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EU single market membership may hamper UK trade deals

EU single market membership may hamper UK trade deals
Britain should be "self-confident" about leaving the European Union, according to the Bank of England’s former governor Mervyn King. He said Brexit could be a success and could open "real opportunities" for economic reforms.

"I don't think it makes sense for us to pretend we should remain in the single market and I think there are real question marks about whether it makes sense to remain in the customs union,” King said in an interview with BBC’s Radio 4.

The former banker said Britain’s exit from the European Union could undermine the government's ability to sign trade deals with countries outside the block.

Britain's Prime Minister Theresa May and Trade Secretary Liam Fox recently said they wanted to agree on new trade agreements with non-EU countries as soon as possible after Brexit and have already started informal talks with some of them.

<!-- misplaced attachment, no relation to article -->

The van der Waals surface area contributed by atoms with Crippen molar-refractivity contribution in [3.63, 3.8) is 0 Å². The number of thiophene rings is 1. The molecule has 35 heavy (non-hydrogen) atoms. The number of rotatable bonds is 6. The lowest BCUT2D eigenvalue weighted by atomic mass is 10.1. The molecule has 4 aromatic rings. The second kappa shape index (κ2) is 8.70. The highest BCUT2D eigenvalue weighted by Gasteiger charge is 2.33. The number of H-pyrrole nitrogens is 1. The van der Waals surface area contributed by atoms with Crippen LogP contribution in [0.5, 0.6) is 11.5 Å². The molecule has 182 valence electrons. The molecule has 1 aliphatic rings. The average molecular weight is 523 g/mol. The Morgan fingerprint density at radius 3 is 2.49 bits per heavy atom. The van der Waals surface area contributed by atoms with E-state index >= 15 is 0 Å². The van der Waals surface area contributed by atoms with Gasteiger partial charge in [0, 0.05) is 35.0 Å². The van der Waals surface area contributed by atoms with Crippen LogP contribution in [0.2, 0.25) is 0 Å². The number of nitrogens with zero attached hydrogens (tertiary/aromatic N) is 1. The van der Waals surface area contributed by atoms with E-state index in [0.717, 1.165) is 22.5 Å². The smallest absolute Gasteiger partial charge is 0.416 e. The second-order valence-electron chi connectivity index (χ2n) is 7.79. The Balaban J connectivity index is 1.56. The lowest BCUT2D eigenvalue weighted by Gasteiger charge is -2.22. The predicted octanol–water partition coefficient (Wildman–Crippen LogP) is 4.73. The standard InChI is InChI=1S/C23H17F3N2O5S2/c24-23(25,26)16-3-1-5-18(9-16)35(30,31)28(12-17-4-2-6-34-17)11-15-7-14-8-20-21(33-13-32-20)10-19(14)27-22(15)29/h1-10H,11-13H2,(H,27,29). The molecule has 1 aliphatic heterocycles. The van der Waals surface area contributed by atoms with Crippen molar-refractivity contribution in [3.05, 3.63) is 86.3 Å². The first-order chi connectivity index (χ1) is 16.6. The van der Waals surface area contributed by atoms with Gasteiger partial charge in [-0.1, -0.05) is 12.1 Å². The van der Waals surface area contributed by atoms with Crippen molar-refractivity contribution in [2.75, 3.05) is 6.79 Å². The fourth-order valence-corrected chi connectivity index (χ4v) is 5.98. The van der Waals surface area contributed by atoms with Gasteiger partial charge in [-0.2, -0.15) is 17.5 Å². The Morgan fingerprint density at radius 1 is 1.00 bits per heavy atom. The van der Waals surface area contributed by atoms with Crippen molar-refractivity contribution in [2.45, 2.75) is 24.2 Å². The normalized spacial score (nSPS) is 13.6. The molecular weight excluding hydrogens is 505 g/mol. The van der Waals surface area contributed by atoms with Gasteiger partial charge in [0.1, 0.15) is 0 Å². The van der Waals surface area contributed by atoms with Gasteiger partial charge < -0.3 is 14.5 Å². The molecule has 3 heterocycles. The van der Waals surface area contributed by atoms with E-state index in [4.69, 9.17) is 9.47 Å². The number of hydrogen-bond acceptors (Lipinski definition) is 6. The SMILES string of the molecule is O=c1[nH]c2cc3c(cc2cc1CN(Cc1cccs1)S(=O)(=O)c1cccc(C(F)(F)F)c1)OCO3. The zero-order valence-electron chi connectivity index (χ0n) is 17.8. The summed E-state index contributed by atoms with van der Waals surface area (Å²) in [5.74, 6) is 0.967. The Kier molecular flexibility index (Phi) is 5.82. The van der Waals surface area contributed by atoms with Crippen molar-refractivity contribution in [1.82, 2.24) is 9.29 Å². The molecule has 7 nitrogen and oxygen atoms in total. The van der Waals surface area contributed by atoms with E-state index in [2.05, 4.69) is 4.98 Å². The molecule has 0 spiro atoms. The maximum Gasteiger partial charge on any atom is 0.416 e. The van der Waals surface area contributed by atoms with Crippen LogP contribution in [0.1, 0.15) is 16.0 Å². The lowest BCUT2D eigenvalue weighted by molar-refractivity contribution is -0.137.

Britain would be better off economically completely out of the EU single market, King suggested.

"Being out of what is a pretty unsuccessful European Union - particularly in the economic sense - gives us opportunities as well as obviously great political difficulties."

Among the opportunities Brexit could provide, King named a chance to rework the system of agriculture subsidies, and to revise the relationship with the Republic of Ireland. The Irish border will be the only EU-UK land border after Brexit.

"I think the challenges we face mean it's not a bed of roses, no one should pretend that, but equally it is not the end of the world, and there are some real opportunities that arise from the fact of Brexit we might take," he said.

The former Bank of England’s head added the government should outline its policies on immigration "sooner rather than later" and that it would be a mistake to put the issue into the "basket" to be negotiated once Article 50 is triggered.

Prime Minister May plans to trigger Article 50 of the EU's Lisbon Treaty by the end of March, beginning the two-year withdrawal period.